Mark Martin Destroys NASCAR’s Next-Gen “Downforce” Evolution, Triggering Heavy Backlash From Core Fans

Published 03/09/2024, 3:25 PM EST

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The NASCAR Next-Gen car is an engineering marvel that saw the sport take a big leap to introduce parity among all drivers. While the new car brought in tons of changes, the biggest was the addition of a front splitter and rear diffuser. The reason for adding these components to the cars was to generate more downforce. Thus, it was a big aerodynamic change to the design.

These changes allow the cars to tail the lead car and not get loose. This was different from older versions of the cars, as they oversteered on the corners, trying to get too close to the car in front of them. Henceforth, the design of the car gained importance in dictating the outcome of the race and ignited a new style of racing. One that is not appreciated by the NASCAR icon, Mark Martin.

Mark Martin is not a fan of Next Gen cars’ new aerodynamic feature


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For a car to have optimum speed, it requires downforce and drag. If there is an increase in drag, the racecar runs faster in the straights. Whereas more downforce equals better grip on the turns, Interestingly, there’s a trade-off to getting heavy on one of these aspects. And by the looks of it, the Next Gen cars have turned to more downforce for better grip and to make up for the lost speed on straights.

The new aerodynamic design of the Next Gen cars thus allows the chasing pack to get really close to the leaders, without getting loose like they used in the older version. Questioning NASCAR’s move with the new aerodynamic design on the Next Gen, Martin took to X and wrote, “In 1990 my car made 0 front downforce. No downforce, no lift. It made around 275 pounds of rear downforce. It was similar to our completions numbers and we could run in the top 5 every week.”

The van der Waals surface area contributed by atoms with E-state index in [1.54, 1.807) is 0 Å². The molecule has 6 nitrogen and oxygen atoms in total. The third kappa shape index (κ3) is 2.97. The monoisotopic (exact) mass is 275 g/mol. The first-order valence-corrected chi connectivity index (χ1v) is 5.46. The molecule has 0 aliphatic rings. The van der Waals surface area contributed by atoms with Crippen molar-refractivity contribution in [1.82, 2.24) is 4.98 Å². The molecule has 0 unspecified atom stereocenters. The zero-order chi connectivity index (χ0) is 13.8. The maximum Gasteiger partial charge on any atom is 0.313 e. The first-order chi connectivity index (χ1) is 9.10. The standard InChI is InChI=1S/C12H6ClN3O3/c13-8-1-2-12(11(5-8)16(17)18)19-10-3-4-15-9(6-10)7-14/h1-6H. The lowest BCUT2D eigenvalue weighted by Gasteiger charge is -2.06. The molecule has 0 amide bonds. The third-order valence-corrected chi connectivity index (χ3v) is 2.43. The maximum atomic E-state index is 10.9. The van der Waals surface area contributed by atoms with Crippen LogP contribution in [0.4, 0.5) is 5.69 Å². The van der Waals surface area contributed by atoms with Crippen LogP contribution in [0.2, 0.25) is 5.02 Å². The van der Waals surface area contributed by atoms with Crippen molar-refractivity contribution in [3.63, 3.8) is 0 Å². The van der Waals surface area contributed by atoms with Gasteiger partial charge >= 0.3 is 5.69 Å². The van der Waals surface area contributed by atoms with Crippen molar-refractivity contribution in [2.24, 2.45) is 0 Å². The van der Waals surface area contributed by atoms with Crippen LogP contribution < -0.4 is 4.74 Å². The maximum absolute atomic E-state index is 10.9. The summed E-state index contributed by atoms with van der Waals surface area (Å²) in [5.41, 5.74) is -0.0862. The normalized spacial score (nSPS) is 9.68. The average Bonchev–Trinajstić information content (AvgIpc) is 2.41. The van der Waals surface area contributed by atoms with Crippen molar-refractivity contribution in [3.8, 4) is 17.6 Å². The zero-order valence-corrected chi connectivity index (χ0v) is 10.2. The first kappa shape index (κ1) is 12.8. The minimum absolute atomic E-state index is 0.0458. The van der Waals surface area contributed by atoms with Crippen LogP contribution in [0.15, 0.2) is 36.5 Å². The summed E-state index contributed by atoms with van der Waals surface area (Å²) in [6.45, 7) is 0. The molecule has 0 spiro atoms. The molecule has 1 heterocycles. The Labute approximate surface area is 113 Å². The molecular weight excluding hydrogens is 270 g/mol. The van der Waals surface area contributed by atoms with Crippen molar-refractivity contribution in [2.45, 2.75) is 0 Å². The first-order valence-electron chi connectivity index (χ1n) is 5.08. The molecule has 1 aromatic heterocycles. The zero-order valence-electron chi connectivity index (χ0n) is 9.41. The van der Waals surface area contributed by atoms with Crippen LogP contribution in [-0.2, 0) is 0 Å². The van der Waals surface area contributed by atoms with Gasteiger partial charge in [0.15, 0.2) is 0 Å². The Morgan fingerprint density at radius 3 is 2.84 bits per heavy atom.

He even pointed out how the Cup car now can tail the leading car and form a sort of aero-pack racing. “There was absolutely no aero tight ever. You would get a little loose with someone close behind you. I just don’t understand why we were allowed to ever get away from those numbers.”

Martin’s comments rallied the emotions of traditional NASCAR fans, who were also not sold on the aero-heavy design of the new Cup Series car.

Fans react to Mark Martin’s scrutiny of the Next Gen car’s aerodynamic features


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Technology and inventions are put in place for drivers to elevate their racing skills. However, with the new features and design put in place by NASCAR for their new car, fans believe the results of the races now are not in the control of drivers or crew chiefs.

One fan was quick to point out how non-racers and so-called experts have taken over NASCAR. “Then the nerds took over”.

Taking a jibe at NASCAR, another fan wrote, “That was back when NASCAR was in the business of racing. Not entertainment”.


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Questioning the involvement of too many engineers in the team, a user wrote, “To many engineers are in racing today with crazy ideas. They took the sport out of the driver’s hands. NASCAR was a much better sport when the owners, crew & drivers were setting up the cars and in control”.


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Calling out the Next Gen car as a failed racing product, an angry fan added, “Product isn’t real racing now. They f**ked up by adding a splitter and all this other bs. I’d like to see them actually wheel the car again like you guys did back in the day and rely on mechanical grip”.

With a new short-track race package in play, it will be interesting to see how the teams and drivers tune their rides ahead of race on Sunday. More importantly, the qualifying rounds will paint a picture of how well prepared the teams are owing to the changes in the racing package.


Written by:

Chintan Devgania


One take at a time

Chintan Mahesh Devgania is a NASCAR Writer at EssentiallySports. As someone who likes to dive deep into the sport, he often takes up less explored topics to eventually see them make their way into top stories. His report on Toyota’s young recruit, Jade Avedisian, sharing her thoughts on Late Model Racing, was an example of that.
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